So we decided we would keep all our TV deals non-exclusive, alongside an exclusive YouTube deal for digital, to create a 360 degree distribution model.
My team and I then started to put some feelers out. We had until the beginning of September, with the holiday period of August in between, to see if the world’s broadcasters would be interested in taking a live feed.
In the end, we struck 49 deals with broadcasters around the world, plus ORF who were our domestic partners in Austria. They included the BBC, America’s NBC, Australia’s Network 7, Italy’s Mediaset, TVE in Spain and the Olympic Channel worldwide. It meant we were looking at a global reach of about 500 million households.
Fortunately the race went ahead on the day as planned. To date, the broadcast has been aired 10,275 times by 1,111 TV channels in 296 territories around the world. 800,000 people streamed it live on YouTube.
It was also covered on the front and back pages of the papers, from the UK to Kenya and beyond. There have also been 12,582 online media articles to date with a cumulative potential reach of 2.9 billion.
150 individual social pages and communities were contacted ahead of the challenge with an audience of 27.3 million. Across wider social, 2,600 videos were uploaded between the 11-13 October, amassing 86.2m views across Facebook, YouTube, Twitter and Instagram.
This full 360 degree distribution model really represents how we now work as a company, distributing across all platforms from TV, news, digital to social media.
Tim Godfrey, chief marketing officer
SailGP takes place in some of the most iconic harbours around the globe and culminates with a $1m winner-takes-all match race. Rival national teams battle it out in identical supercharged F50 flying catamarans at speeds exceeding 50 knots (nearly 60 mph/100 kph).
The sport can be quite complex so one of the first things we ensure is that we don’t assume any knowledge of SailGP. This is the first step in enticing new fans. We combine this with an ‘always on’ digital presence, creating engaging content across multiple platforms.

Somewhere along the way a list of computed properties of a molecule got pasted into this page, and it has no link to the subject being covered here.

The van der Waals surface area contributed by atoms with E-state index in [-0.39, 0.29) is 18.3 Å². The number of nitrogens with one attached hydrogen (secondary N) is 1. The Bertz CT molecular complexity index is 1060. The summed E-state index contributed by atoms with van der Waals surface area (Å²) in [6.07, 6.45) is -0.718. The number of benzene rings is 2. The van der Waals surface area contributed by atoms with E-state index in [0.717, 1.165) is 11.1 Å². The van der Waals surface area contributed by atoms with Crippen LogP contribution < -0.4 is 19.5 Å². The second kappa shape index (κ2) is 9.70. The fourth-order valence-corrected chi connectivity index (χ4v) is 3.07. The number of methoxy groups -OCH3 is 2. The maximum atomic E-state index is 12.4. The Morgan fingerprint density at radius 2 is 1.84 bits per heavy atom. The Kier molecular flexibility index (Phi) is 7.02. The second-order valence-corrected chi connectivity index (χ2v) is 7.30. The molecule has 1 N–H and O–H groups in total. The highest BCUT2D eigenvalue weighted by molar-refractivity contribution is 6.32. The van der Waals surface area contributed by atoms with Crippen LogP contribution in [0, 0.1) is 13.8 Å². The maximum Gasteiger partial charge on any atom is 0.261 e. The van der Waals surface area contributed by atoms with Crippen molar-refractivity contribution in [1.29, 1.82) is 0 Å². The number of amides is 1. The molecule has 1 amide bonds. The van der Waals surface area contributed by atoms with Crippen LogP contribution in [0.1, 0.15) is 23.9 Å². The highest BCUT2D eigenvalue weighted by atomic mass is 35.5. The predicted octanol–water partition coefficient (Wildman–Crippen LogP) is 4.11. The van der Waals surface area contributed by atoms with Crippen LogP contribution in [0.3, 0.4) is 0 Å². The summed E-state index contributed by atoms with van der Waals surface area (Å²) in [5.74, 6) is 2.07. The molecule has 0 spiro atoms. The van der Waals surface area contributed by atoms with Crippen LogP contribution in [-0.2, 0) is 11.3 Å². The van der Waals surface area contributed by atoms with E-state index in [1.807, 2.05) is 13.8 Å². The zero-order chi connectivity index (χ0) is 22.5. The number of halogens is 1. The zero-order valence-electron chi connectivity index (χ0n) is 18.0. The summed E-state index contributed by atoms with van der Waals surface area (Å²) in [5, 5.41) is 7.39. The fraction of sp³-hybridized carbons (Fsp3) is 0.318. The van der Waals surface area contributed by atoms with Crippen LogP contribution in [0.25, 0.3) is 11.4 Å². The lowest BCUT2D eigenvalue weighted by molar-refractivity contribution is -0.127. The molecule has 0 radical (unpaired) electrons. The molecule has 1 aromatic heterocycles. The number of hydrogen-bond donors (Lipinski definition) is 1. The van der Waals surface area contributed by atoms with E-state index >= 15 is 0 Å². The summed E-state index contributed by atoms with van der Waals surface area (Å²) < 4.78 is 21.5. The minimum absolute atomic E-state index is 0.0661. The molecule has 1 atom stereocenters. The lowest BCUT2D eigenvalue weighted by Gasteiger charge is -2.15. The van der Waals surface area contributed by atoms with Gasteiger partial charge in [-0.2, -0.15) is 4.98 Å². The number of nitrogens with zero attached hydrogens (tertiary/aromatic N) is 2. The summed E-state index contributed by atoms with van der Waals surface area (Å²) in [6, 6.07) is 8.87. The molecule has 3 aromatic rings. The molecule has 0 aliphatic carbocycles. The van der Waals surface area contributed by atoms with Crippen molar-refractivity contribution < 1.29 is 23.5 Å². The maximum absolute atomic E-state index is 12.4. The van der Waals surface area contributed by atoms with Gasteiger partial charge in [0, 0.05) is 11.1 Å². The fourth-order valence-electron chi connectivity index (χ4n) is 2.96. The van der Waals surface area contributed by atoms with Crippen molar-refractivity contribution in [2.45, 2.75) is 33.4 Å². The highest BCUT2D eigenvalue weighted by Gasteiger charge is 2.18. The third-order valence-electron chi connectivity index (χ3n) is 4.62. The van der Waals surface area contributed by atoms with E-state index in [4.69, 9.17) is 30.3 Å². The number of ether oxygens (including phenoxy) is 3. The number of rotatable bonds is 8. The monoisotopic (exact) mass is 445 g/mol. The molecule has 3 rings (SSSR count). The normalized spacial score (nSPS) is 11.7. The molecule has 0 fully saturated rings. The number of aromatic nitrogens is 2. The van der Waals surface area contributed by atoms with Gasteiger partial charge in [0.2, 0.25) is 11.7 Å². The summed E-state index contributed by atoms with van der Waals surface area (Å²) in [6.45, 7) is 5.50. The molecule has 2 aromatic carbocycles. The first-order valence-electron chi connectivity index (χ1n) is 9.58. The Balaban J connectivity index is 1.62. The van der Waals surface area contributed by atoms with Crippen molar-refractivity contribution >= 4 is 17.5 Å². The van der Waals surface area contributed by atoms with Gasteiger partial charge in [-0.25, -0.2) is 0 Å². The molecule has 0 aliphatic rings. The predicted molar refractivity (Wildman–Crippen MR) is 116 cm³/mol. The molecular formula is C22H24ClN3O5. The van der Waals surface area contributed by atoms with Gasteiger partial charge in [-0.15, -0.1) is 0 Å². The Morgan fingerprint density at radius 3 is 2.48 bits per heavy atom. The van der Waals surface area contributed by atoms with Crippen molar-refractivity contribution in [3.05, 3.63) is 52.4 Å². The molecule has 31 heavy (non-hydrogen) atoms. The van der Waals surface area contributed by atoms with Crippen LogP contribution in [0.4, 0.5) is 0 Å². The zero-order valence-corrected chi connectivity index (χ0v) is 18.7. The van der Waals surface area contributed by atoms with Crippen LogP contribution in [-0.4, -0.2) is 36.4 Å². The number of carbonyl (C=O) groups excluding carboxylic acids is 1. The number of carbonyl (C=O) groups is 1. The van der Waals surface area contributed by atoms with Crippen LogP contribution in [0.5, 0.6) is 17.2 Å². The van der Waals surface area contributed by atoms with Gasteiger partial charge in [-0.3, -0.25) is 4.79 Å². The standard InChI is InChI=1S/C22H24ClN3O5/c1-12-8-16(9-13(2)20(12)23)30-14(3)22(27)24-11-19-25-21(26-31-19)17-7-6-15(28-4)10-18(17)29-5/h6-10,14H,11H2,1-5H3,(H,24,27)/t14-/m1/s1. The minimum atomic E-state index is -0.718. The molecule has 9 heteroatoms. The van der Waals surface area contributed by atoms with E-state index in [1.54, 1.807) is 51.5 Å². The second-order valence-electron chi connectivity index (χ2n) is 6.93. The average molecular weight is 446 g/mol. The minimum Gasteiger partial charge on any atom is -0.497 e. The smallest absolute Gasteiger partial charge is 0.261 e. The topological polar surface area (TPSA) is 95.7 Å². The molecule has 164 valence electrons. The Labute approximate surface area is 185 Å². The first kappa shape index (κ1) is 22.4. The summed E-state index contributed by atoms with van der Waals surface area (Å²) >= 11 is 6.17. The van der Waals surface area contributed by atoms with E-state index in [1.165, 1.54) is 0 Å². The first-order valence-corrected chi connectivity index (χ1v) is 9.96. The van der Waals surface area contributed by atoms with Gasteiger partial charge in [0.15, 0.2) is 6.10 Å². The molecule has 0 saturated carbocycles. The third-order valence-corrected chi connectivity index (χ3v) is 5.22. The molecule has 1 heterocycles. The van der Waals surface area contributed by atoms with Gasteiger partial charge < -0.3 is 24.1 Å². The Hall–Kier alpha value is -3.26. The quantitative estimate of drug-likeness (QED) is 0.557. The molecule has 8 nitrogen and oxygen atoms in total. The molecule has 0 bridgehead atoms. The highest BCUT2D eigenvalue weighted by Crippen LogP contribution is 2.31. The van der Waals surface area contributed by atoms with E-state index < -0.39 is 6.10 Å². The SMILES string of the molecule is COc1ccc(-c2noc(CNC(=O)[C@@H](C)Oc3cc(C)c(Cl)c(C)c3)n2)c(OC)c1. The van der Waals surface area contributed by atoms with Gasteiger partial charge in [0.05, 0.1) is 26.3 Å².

One way we achieve this is through short-form content, explainers and infographics. All our content is tailored to the platform and localised in key markets. We have distinct storytelling pillars around our athletes, the technology, sustainability and our Inspire youth program.
Creating conversations and igniting debate online is a key way we look to engage fans. Ensuring we have day-to-day community management helps create a two-way conversation between us and the fans. Awareness and exposure is key, but conversion and engagement is imperative to build and retain our audiences.
Our distribution strategy has been around a combination of pay TV, digital platforms like DAZN and Facebook and free-to-air highlights deals alongside complementary in-depth coverage across our owned channels (i.e. our app) and social media platforms.
Key broadcasters include Canal+ in France, Fox in Asia and Australia, Sky NZ, and DAZN in Japan.
Part of the strategy has been to create several long-term and meaningful partnerships with platforms and broadcasters who want to help build, promote and provide a long-term vision for SailGP. We are not interested in broadcasters who see us as filler content.
Our SailGP app creates a rich experience beyond just the racing and helps bring to life the sport, as well as educate fans, through data, stats, onboard cameras and alternative commentary.
This article appeared in Broadcast Sport Spring 2020 issue. Words by Tim Dams